This housing is being offered to the market at very reasonable prices. In stage 1, 23 units were completed, with 33 being built in stage 2, all designed by Spaceagency.

The streetscape of stage 1 at Knutsford, designed by Spaceagency, is free of driveways, with access at the rear. Image: Robert Frith/author provided.

We need more good examples like this, with a greater diversity of housing types. The potential that is implicit in higher-density housing – the opportunities for social engagement, sharing of facilities, fewer cars, richer urban potential, better public space and urban realm – needs to be made explicit.

Time to revisit the display village

For more than 50 years, display villages have been used to promote and sell detached project housing. These displays have enabled buyers to see what they are buying and to understand the potential of the broader setting of the house.

The quality of design helped stage 1 of Knutsford to sell within months. Image: Robert Frith/author provided.

Historically, display villages promoted, through built example, the houses that eventually formed suburbia. In the same way, a display village for higher-density housing units could promote options that are not currently on offer in the housing market.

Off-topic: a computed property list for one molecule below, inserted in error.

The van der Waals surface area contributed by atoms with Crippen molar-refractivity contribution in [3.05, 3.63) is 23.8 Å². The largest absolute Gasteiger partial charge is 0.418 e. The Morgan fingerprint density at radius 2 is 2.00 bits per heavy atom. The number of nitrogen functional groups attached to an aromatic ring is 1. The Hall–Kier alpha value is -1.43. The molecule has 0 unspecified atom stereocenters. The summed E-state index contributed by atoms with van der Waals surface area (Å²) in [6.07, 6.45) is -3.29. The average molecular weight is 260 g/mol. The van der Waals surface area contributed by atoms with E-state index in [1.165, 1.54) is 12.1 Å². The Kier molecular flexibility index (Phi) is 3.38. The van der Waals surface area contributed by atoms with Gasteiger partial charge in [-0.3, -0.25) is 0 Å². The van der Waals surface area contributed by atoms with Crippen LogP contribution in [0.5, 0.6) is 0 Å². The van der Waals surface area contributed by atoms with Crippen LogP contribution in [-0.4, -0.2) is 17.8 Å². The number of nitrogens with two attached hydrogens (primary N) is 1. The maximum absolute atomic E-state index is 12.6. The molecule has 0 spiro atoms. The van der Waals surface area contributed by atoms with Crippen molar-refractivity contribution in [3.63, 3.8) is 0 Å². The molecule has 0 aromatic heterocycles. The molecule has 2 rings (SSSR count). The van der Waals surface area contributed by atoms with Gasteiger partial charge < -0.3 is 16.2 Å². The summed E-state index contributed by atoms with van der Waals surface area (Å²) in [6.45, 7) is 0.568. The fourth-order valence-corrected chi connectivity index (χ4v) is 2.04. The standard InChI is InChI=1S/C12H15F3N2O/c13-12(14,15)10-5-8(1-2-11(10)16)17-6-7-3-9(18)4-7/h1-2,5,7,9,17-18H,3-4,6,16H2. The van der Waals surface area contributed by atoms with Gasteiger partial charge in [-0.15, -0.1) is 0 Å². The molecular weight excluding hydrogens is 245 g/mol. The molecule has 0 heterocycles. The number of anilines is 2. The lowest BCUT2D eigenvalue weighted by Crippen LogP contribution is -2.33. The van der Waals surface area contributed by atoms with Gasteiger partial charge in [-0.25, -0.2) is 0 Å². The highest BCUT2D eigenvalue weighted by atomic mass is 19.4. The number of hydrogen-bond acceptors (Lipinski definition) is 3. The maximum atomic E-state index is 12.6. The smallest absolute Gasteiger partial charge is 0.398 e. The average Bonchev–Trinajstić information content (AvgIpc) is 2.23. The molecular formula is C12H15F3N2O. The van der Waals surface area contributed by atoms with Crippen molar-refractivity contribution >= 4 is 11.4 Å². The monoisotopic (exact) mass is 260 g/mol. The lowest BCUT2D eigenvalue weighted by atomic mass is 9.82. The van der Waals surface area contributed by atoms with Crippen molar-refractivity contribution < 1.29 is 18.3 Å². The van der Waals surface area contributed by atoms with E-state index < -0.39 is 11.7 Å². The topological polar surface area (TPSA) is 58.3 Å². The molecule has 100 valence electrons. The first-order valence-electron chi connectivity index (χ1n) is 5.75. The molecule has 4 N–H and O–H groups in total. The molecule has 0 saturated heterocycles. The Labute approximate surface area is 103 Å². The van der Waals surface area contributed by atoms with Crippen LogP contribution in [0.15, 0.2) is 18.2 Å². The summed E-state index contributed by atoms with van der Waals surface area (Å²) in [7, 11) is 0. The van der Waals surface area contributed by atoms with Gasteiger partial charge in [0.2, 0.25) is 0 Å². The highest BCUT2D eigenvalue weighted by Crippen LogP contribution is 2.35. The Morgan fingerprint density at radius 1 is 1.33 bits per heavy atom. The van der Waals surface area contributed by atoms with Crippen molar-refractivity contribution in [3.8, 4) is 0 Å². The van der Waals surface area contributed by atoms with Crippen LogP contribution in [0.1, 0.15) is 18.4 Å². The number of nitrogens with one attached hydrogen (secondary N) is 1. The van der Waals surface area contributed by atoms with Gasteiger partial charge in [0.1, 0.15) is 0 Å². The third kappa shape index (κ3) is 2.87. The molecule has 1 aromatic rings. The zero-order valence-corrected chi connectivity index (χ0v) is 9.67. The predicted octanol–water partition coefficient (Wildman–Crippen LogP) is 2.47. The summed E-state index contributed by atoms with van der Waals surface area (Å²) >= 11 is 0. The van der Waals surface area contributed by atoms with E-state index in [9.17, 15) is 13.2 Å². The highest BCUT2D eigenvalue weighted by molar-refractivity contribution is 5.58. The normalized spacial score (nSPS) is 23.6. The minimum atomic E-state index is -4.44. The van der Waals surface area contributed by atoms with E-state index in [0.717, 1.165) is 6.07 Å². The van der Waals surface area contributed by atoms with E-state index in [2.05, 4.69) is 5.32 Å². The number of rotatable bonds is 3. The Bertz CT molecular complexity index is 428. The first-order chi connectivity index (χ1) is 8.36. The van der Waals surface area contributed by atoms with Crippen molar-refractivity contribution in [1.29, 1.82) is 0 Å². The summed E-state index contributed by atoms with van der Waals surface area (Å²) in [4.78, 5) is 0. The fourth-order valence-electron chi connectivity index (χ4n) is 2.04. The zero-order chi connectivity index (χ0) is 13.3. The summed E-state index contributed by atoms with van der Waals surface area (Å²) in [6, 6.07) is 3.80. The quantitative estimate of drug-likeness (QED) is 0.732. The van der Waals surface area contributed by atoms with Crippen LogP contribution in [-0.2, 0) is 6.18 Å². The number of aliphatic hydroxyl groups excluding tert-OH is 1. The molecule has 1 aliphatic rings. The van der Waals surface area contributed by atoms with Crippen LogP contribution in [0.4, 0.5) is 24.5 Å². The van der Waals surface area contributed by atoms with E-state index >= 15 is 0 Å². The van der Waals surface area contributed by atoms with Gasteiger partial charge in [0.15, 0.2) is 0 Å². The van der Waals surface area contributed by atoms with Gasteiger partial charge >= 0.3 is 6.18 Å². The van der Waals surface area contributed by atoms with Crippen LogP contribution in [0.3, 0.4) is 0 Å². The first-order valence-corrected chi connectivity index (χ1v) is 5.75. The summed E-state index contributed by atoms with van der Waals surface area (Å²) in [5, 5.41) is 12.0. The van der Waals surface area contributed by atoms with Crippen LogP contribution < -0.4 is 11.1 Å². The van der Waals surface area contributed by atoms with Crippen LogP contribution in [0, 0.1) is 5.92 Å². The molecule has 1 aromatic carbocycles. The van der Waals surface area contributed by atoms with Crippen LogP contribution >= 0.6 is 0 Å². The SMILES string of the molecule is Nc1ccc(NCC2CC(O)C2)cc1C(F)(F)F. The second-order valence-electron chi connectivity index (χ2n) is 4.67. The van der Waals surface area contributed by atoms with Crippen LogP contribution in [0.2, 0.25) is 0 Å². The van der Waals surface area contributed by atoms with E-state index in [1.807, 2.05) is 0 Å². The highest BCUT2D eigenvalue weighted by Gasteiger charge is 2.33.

Potential buyers would be able to experience and understand the qualities of the housing on display. A higher-density display village would demonstrate how, with intelligent design, these units can be spacious, adaptable and work effectively with outdoor space.

For Perth, such a display village would provide a valuable means for industry to innovate with housing types and forms of construction. A government imprimatur and the willingness to underwrite the first projects should ensure this outcome.

The village would offer design diversity in terms of type and form, construction innovation including modular and prefabrication techniques, use of new materials, and the ability to test new strategies for utilities and waste.

It would showcase design for low energy use on a precinct scale and for reduced car dependency. It would take advantage of Perth’s climate and allow a fluid relationship between indoors and outdoors, creating a sense of space, light and air.